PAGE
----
Stormzy single released in schools
Should Stormzy be a role model for us all? His latest music video came out last week. The Superheroes animation is a salute to young people – and a celebration of the qualities that make you different from everybody else
It was an unusual start to the day for the students at one school in Dublin.
The whole class had arrived early to watch a special video during form time. As they sat waiting, the screen turned on, and they heard a voice.
“Yo, what’s going on, people? It’s Stormzy here.”
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This was the way that the British rapper chose to release his new music video, Superheroes.
In it, young black boys and girls are discovering their own superpowers. One boy finds that his is being good at maths. A girl finds out that confidence helps her fly.
Stormzy believes that we all have something that makes us special. “Whatever it is that you feel may be holding you back, you are a superhero," he says.
Other elements of the video include the Black Lives Matter movement and Malorie Blackman’s book, Noughts and Crosses.
Stormzy decided to share the video with schools before it was released to the public, saying, "I wanted to make this video to basically inspire you guys, to let you know that the sky is the limit.”
Is he a role model for us all?
Of course, he is! Everybody can look up to Stormzy. He uses his success and fame to do good. He created a scholarship to send black students to Cambridge University. He dressed up as Santa and visited sick children in hospital. He even visited his old primary school to give the students tips for life. He is a great role model.
Role models don't have to be famous people. Actually, the main message of Stormzy’s video is that there are heroes everywhere. We can look up to our friends, family and teachers. Of course, Stormzy is an inspiration and he sets a brilliant example. But he also reminds us not to forget the role models we see every day. That is the message of Superheroes.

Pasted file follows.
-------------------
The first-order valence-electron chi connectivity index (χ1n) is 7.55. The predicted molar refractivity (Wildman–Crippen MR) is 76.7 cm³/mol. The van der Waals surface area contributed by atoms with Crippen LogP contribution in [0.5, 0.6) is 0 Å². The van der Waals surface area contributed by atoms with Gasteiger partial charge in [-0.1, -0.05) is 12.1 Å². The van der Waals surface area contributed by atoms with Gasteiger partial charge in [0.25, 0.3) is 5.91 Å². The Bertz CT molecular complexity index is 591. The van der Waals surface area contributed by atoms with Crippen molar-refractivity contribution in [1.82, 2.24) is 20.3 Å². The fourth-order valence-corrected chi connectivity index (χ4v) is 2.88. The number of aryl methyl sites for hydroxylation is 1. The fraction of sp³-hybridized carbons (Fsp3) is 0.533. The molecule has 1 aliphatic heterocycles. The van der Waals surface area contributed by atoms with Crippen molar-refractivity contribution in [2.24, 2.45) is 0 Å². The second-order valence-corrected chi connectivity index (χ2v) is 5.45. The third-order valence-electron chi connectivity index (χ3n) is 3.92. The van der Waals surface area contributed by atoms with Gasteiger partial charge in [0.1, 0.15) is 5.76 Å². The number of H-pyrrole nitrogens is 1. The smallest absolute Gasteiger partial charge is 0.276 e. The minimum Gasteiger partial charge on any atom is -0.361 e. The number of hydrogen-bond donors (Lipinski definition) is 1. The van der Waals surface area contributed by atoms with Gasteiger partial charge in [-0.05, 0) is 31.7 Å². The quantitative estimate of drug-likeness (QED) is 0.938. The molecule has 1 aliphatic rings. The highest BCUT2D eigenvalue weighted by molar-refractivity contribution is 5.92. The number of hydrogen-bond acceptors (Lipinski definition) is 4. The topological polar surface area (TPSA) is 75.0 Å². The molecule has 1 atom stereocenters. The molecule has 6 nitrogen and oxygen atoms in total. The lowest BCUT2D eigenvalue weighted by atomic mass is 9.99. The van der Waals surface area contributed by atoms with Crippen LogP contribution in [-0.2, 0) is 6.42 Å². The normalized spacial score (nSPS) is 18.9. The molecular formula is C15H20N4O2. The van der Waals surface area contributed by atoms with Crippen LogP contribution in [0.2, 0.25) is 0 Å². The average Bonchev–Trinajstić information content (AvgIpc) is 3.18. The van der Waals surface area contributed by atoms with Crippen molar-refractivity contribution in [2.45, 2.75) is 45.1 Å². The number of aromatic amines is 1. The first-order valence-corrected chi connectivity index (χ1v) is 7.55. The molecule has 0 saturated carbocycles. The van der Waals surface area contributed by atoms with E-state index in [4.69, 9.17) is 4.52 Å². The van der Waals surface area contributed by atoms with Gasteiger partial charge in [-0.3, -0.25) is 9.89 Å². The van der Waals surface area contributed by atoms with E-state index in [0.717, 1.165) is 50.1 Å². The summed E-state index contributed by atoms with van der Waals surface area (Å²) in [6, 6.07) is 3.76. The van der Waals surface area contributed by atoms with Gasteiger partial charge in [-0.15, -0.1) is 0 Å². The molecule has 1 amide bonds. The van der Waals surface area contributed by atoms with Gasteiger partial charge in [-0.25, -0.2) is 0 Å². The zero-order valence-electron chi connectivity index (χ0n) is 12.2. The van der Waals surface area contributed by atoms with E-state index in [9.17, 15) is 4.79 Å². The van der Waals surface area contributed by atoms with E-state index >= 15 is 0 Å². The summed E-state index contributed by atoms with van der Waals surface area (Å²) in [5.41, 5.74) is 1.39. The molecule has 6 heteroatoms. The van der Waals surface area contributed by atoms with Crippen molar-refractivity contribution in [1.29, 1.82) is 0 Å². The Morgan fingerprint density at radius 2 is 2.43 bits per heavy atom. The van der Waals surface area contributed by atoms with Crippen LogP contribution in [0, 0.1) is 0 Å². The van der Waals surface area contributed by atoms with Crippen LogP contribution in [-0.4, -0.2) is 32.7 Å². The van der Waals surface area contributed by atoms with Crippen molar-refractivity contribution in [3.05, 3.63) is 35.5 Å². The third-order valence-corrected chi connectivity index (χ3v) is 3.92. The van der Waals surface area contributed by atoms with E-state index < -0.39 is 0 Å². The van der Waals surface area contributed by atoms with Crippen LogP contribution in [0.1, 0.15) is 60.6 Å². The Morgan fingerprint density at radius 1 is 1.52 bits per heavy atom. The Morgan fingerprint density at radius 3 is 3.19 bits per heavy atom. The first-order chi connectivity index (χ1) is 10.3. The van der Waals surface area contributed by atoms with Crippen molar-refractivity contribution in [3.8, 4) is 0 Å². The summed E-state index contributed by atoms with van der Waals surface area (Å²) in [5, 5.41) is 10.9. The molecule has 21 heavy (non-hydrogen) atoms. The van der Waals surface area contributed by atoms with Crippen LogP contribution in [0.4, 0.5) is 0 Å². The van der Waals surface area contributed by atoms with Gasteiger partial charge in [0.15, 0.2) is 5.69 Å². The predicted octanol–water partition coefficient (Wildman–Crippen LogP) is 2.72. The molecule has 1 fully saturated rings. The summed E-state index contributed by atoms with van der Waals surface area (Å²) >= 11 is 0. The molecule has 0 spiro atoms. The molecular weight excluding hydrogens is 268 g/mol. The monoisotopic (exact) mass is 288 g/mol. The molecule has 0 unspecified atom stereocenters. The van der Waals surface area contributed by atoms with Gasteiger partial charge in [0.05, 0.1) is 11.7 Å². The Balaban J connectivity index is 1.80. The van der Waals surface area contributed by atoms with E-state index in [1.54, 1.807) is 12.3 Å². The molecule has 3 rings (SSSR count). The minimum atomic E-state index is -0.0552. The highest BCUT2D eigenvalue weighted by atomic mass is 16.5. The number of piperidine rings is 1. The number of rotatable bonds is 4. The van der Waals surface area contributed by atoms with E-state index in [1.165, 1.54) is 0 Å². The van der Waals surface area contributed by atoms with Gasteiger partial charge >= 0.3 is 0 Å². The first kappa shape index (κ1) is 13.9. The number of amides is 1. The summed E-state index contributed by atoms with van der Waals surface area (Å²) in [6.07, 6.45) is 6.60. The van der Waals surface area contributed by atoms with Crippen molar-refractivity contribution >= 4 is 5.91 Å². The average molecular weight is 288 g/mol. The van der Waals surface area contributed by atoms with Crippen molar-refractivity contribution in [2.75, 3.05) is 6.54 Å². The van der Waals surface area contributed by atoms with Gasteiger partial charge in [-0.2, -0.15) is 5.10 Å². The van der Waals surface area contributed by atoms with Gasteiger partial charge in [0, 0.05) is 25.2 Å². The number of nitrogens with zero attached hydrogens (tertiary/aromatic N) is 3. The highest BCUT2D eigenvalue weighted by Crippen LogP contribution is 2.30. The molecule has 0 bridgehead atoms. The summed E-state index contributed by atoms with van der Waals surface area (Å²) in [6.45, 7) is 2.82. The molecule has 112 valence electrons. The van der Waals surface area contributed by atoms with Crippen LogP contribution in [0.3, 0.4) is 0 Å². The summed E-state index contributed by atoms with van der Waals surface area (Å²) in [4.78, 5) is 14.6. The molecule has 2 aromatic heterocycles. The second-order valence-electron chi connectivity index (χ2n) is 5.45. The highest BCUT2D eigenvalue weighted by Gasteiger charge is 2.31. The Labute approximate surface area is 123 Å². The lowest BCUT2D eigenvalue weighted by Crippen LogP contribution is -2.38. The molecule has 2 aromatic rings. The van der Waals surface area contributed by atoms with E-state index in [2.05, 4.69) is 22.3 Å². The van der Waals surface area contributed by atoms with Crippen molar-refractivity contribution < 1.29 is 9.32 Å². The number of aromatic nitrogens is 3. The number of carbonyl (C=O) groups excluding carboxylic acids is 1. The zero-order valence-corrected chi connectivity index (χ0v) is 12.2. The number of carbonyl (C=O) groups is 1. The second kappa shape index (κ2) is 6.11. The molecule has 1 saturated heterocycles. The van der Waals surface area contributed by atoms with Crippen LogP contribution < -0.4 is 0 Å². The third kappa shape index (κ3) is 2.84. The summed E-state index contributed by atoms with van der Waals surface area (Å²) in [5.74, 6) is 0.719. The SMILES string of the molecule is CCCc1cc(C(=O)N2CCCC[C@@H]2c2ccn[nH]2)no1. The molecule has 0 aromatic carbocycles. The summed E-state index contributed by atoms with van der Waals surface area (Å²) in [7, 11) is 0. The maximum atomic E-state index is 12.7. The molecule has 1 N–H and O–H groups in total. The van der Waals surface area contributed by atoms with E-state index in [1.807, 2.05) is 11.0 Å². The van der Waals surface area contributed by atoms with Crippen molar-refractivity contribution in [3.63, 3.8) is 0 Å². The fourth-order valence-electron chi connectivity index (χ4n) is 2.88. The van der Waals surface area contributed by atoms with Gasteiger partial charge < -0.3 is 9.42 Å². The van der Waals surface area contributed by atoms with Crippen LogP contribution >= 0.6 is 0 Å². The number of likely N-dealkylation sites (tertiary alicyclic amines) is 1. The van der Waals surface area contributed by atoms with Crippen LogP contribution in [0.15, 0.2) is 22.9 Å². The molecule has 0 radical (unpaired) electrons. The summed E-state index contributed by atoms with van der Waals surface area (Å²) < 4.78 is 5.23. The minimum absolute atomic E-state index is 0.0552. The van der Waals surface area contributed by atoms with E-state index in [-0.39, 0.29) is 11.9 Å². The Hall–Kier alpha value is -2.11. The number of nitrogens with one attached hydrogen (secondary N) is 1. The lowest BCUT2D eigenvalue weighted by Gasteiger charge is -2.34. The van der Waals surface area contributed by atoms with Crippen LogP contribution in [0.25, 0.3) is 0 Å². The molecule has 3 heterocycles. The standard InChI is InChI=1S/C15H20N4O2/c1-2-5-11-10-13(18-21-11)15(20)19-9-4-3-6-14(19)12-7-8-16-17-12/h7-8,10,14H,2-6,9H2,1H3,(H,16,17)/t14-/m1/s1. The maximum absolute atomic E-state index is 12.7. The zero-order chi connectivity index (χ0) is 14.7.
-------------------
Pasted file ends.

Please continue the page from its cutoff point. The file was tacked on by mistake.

- Do celebrities make good role models?
- Imagine Stormzy visited your school. What three questions would you ask him?
Some People Say...
“I believe each individual can have a say and make a difference.”Malorie Blackman, author of Noughts and Crosses
What do you think?
- This is the artist’s stage name. His real name is Michael Ebenazer Kwadjo Omari Owuo Jr – although he goes by Michael Omari in his daily life.
- Usually we think of superpowers as magical powers like mind-reading or becoming invisible. This video shows qualities like being kind and being smart as superpowers, too.
- Black Lives Matter
- The Black Lives Matter movement fights discrimination against black people. This year, events, especially in the USA, have attracted worldwide interest and support.
- Noughts and Crosses
- A series of books about Sephy and Callum, teenagers who live in a society whose rulers are all dark-skinned.
- Cambridge University
- A top university in England. Stormzy’s scholarship helps black students by paying their fees and supporting them in their studies.